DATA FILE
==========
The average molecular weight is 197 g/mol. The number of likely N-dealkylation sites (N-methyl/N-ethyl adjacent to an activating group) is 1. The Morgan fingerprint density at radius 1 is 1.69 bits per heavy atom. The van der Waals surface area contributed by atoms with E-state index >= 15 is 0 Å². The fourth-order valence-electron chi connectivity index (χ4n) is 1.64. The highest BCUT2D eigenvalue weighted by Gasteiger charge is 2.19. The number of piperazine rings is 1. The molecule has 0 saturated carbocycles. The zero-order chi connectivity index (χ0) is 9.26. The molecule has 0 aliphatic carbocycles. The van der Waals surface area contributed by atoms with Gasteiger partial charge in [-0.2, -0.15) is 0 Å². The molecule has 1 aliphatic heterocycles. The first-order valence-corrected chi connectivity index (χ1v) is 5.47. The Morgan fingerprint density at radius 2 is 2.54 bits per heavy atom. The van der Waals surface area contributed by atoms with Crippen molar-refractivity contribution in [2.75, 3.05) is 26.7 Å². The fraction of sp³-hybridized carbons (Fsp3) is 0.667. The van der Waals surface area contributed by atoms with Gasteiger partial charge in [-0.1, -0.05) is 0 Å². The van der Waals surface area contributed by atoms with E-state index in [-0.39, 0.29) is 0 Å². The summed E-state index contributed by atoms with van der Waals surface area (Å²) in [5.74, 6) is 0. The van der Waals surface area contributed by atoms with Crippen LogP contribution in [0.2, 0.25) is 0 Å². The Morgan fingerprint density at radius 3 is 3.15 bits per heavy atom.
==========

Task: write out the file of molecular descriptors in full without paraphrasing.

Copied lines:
The average molecular weight is 197 g/mol. The number of likely N-dealkylation sites (N-methyl/N-ethyl adjacent to an activating group) is 1. The Morgan fingerprint density at radius 1 is 1.69 bits per heavy atom. The van der Waals surface area contributed by atoms with E-state index >= 15 is 0 Å². The fourth-order valence-electron chi connectivity index (χ4n) is 1.64. The highest BCUT2D eigenvalue weighted by Gasteiger charge is 2.19. The number of piperazine rings is 1. The molecule has 0 saturated carbocycles. The zero-order chi connectivity index (χ0) is 9.26. The molecule has 0 aliphatic carbocycles. The van der Waals surface area contributed by atoms with Gasteiger partial charge in [-0.2, -0.15) is 0 Å². The molecule has 1 aliphatic heterocycles. The first-order valence-corrected chi connectivity index (χ1v) is 5.47. The Morgan fingerprint density at radius 2 is 2.54 bits per heavy atom. The van der Waals surface area contributed by atoms with Crippen molar-refractivity contribution in [2.75, 3.05) is 26.7 Å². The fraction of sp³-hybridized carbons (Fsp3) is 0.667. The van der Waals surface area contributed by atoms with Gasteiger partial charge in [-0.1, -0.05) is 0 Å². The van der Waals surface area contributed by atoms with E-state index in [-0.39, 0.29) is 0 Å². The summed E-state index contributed by atoms with van der Waals surface area (Å²) in [5.74, 6) is 0. The van der Waals surface area contributed by atoms with Crippen LogP contribution in [0.2, 0.25) is 0 Å². The Morgan fingerprint density at radius 3 is 3.15 bits per heavy atom.